Occupy Wall Street Protester Wins $25K From City After Suing Over Arrest
FINANCIAL DISTRICT — A dancer-turned-Occupy Wall Street-protester received a $25,000 settlement from the city after accusing beefy cops of bloodying her shin with batons during a 2011 march.
Sade Adona, 27, will receive the payout, believed to be the first to an OWS protestor alleging police misconduct. She sued the city last fall, claiming three 200-pound, 6-foot-tall officers roughed her up and wrongfully arrested her after she yelled at them to leave a fellow protester alone.
Adona was part of an Oct. 26, 2011, nighttime march that started at Zuccotti Park and was supposed to end at City Hall, her lawsuit says. As the demonstrators reached Reade Street and West Broadway, cops fenced them in with orange netting, according to the lawsuit filed in Manhattan Federal Court.
When cops pulled fellow marcher Christopher Mapp off the sidewalk, a crowd of protesters and police spilled into the street, the lawsuit says. Adona said that’s when she told cops to “leave him alone” and “get off of him.”
Three burly cops then threw the dancer — who is 5-foot-4 and 140 pounds — to the ground and continued to push her down when she tried to get up, according to the lawsuit.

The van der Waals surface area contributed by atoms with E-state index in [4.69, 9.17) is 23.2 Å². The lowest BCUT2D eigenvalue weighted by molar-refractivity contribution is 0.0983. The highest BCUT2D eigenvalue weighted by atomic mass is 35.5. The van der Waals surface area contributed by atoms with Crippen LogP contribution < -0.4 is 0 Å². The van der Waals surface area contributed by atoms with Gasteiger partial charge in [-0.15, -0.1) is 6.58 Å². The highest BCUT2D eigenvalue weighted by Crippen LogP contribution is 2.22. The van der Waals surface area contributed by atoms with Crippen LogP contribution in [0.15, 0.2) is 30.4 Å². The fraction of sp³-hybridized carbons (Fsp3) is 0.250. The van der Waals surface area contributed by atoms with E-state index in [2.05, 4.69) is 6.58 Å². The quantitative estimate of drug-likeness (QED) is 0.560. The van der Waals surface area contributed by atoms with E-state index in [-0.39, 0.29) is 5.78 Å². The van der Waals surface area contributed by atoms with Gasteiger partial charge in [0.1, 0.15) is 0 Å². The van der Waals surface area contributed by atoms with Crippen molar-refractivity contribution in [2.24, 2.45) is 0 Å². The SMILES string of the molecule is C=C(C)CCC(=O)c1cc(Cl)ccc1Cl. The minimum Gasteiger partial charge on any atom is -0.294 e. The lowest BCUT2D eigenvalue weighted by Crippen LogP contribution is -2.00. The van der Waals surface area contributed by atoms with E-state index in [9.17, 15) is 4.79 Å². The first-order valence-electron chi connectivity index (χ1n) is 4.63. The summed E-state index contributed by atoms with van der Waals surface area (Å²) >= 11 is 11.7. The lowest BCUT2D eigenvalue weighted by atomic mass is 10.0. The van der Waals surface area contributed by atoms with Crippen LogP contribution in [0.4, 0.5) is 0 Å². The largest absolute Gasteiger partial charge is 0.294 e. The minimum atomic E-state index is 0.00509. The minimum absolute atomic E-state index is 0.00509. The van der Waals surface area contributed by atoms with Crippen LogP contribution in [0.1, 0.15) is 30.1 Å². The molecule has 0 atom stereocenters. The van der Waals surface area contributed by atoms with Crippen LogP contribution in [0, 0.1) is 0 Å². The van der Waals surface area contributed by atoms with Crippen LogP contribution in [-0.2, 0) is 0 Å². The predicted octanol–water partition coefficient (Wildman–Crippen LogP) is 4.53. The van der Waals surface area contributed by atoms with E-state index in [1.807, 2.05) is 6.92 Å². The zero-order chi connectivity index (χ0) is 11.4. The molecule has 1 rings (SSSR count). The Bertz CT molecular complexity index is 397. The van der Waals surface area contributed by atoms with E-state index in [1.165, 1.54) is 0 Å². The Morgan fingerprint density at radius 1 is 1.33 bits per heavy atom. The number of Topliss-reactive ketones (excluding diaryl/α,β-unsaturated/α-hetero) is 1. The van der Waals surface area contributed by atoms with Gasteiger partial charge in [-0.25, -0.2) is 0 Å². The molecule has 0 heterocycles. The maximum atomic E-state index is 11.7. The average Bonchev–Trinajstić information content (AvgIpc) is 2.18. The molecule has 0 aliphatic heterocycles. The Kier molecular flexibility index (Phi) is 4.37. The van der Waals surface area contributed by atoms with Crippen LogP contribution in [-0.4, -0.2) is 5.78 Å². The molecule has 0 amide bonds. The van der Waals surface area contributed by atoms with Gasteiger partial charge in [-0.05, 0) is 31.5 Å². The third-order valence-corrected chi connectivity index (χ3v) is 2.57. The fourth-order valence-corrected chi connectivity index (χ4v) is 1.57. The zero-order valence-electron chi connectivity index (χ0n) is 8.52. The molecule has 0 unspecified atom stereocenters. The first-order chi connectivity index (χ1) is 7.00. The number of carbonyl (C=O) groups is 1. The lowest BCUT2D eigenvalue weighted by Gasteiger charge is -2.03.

While one officer put his boot on her head, a sergeant held her ankle and repeatedly whacked her shin with a baton, the lawsuit charges.
“[Adona] was terrified and even feared death due to the force and violence used by [the police],” the lawsuit says.
Cops hauled Adona away in a police truck, where she suffered an asthma attack, the lawsuit says. She also said her shin had a cut that required three stitches at a hospital.
Adona, who had been living in Occupy’s encampment at Zuccotti Park, was charged with obstructing governmental administration, resisting arrest, attempted assault and two counts of disorderly conduct. But after three months of hearings, Manhattan prosecutors dropped the charges.
Adona got the $25,000 settlement last week. Her lawyers did not respond to a request for comment.
The city Law Department said, "The settlement was in the best interest of all parties."
This is the second recent payout by the city in regard to the Occupy movement. In April, protesters accepted a $232,000 settlement from the city after suing in federal court over the destruction of 2,800 books that police seized from its “People’s Library” at Zuccotti Park.